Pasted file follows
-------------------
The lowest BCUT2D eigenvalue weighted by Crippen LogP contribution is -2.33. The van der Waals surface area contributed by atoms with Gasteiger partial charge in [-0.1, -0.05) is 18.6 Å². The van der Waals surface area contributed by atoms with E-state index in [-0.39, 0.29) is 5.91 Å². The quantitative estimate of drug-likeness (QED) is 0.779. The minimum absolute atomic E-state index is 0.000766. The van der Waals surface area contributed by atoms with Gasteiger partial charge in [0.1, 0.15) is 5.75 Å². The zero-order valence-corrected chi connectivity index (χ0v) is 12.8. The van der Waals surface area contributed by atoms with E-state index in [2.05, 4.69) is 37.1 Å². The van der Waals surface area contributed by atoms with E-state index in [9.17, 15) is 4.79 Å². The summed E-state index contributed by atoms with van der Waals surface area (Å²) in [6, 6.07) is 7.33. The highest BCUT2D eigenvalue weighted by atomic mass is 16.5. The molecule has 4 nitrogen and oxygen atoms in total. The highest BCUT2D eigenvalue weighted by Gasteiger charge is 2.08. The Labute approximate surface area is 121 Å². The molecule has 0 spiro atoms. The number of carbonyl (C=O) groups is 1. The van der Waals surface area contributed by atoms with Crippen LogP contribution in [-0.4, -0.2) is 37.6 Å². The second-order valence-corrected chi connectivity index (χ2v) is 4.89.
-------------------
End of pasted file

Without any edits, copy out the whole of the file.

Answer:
The lowest BCUT2D eigenvalue weighted by Crippen LogP contribution is -2.33. The van der Waals surface area contributed by atoms with Gasteiger partial charge in [-0.1, -0.05) is 18.6 Å². The van der Waals surface area contributed by atoms with E-state index in [-0.39, 0.29) is 5.91 Å². The quantitative estimate of drug-likeness (QED) is 0.779. The minimum absolute atomic E-state index is 0.000766. The van der Waals surface area contributed by atoms with Gasteiger partial charge in [0.1, 0.15) is 5.75 Å². The zero-order valence-corrected chi connectivity index (χ0v) is 12.8. The van der Waals surface area contributed by atoms with E-state index in [2.05, 4.69) is 37.1 Å². The van der Waals surface area contributed by atoms with E-state index in [9.17, 15) is 4.79 Å². The summed E-state index contributed by atoms with van der Waals surface area (Å²) in [6, 6.07) is 7.33. The highest BCUT2D eigenvalue weighted by atomic mass is 16.5. The molecule has 4 nitrogen and oxygen atoms in total. The highest BCUT2D eigenvalue weighted by Gasteiger charge is 2.08. The Labute approximate surface area is 121 Å². The molecule has 0 spiro atoms. The number of carbonyl (C=O) groups is 1. The van der Waals surface area contributed by atoms with Crippen LogP contribution in [-0.4, -0.2) is 37.6 Å². The second-order valence-corrected chi connectivity index (χ2v) is 4.89.